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Should You Buy a Home Without Seeing it in Person?

Times are tough and housing demand is high. Does that make it okay to make an offer on a home without going inside?

Woody Allen once said that 90% of life is just showing up.

That’s not always the case for homebuyers over the past two years, who seem to be perfectly fine making offers on homes (and buying them, too) without bothering to go inside.

That’s the outlook from a new Lending Tree study, which shows 47% of Americans made a buying offer for a new home in the past two years and did so without “physically touring the home.”

Compare that to 10 years ago when only 12% of Americans did exactly the same thing. Apparently, today’s crop of homebuyers has to take drastic measures, as 24% of homebuyers paid more than the asking price for a home over the past two years, versus 5% who shared the same experience 10 years ago, according to the study.

"Buying a home sight unseen may seem like a good option if you’re in a hurry and want to make an offer as soon as possible, but it can easily backfire,” said Jacob Channel, senior analyst at Lending Tree. “If you do decide to buy a home sight unseen, be sure that it has been professionally inspected by someone you can trust, that way, at the very least, you’ll know if there’s anything structurally wrong with the home before it becomes yours.”

Buying a Home Sight Unseen -- Yay or Nay?

Make no mistake, there are upsides and downsides to getting serious about purchasing a home with no genuine eye contact and without leaving any footprints inside the home.

In the homebuyer’s defense, that’s the reality right now.

“47% of homebuyers were almost forced to place "purchase offers sight unseen" because the market availability of the desirable homes required them to place their offer fast,” said Joshua Ezell, owner at Breakthrough Handyman Services, LLC, a real estate services firm in Phoenix, Az. “They did so for over asking price and also waiving a lot of the buyer protections built into a contract such as appraisal contingencies and inspection periods.”

At one point Maricopa County, Az. only had 4,500 active homes for sale, in a market where there should be over 25,000 active homes for sale, Ezell said.

“The competitive market was so bad that many buyers would place the best offer they could, as in, the highest offer they could, waiving as many items as possible, with the quickest closing possible, and still not get the home,” he told TheStreet.

In such a competitive market, it’s worth it to understand what you’re getting into when shopping for a home without seeing it for real. Here are the issues – bad and good – in doing so.

Pros

Expediency a plus. Time is a commodity and you don’t have to waste it looking at homes on a constant basis.

“That means you don't have to take the time to visit the home and go through multiple brokers and realtors to get an appointment, saving you a good amount of time,” said Michael Clarke, a home contractor and founder of Pulled, a home management platform.

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You’re at the front of the line for high-demand homes. With so many for-sale homes winding up with competitive offers, you’re eliminating the competition by viewing the home digitally.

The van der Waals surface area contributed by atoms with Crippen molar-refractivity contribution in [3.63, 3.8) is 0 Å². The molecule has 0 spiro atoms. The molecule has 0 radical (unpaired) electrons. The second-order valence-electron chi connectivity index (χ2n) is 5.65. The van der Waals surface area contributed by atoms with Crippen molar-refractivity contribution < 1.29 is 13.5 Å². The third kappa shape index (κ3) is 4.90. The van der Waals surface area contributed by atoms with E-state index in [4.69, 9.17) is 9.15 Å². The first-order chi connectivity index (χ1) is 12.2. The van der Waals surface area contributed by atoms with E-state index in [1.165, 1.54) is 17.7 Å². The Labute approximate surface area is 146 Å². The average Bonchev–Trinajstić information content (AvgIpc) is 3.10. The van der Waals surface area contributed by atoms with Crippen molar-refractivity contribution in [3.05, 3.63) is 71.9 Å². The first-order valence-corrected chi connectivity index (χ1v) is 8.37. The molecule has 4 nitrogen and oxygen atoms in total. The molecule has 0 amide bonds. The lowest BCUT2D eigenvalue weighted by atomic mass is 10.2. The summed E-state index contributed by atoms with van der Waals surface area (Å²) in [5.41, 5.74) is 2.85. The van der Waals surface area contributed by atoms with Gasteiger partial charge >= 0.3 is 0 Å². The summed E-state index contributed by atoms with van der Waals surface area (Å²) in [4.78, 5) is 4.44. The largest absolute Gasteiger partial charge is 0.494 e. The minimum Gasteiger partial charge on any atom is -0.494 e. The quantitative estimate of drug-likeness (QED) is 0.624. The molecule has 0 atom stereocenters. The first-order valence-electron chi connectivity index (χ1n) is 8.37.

“By buying sight unseen you can stay one step ahead of the competition who may insist on physically inspecting the property,” said Sean Woolley, founder at Cloud Nine Spain, a real estate services firm in Marbella, Spain. “This is important if the property is likely to be in high demand (i.e. it's well-priced in a good area) and/or if you are an overseas buyer that can't immediately visit the property."

If you’re local, and know the community, a remote home visit can work. "If you’re already familiar with the property or development that’s for sale, any large risk is diminished,” Wooley told TheStreet. “You can “see” a lot from good photos and videos."

Cons

You can miss vital issues that may be hidden. By avoiding a personal visit, you don't get to "picture yourself" in the home. “That can lead you to lose out on the emotional impact of being in the home and deciding if that’s where you want to live,” Clarke said.

You really need a good real estate agent standing in for you. While homebuyers can use virtual tours/video viewings as a replacement for stepping foot in the home, there are caveats.

“For this strategy to be effective, you need a good agent who you trust to point any problems,” Wooley noted. “The agent needs to have a decent camera with a wide-angle lens so you can get a true feel of the property.”

“Sometimes, the agent will already have the video from the time they listed the property, so there's often no need to even arrange a ´virtual´ viewing,” he added.

You can’t see the neighborhood. There’s something to be said for driving by the local schools your kids will attend, or getting a feel and a vibe for a local community.

By not visiting that community, that vibe is difficult to reproduce over a realtor or chamber of commerce website or video -- especially considering the large financial investment you’re about to make.

The Takeaway on Buying a Home Sight Unseen

If you’re still committed to buying a home, or at least making an offer, without visiting the property, take some extra precautions.

“Ask for an inspection report and review the details thoroughly,” Clarke advised. “Don't rush your offer and take time to ask questions. Make sure the larger infrastructure items like plumbing, H-vac, electrical, and roofing are in good condition.”

“Cosmetic details can always be improved, but infrastructure is vital from day one,” he added.

That’s especially the case when you can’t see the home firsthand.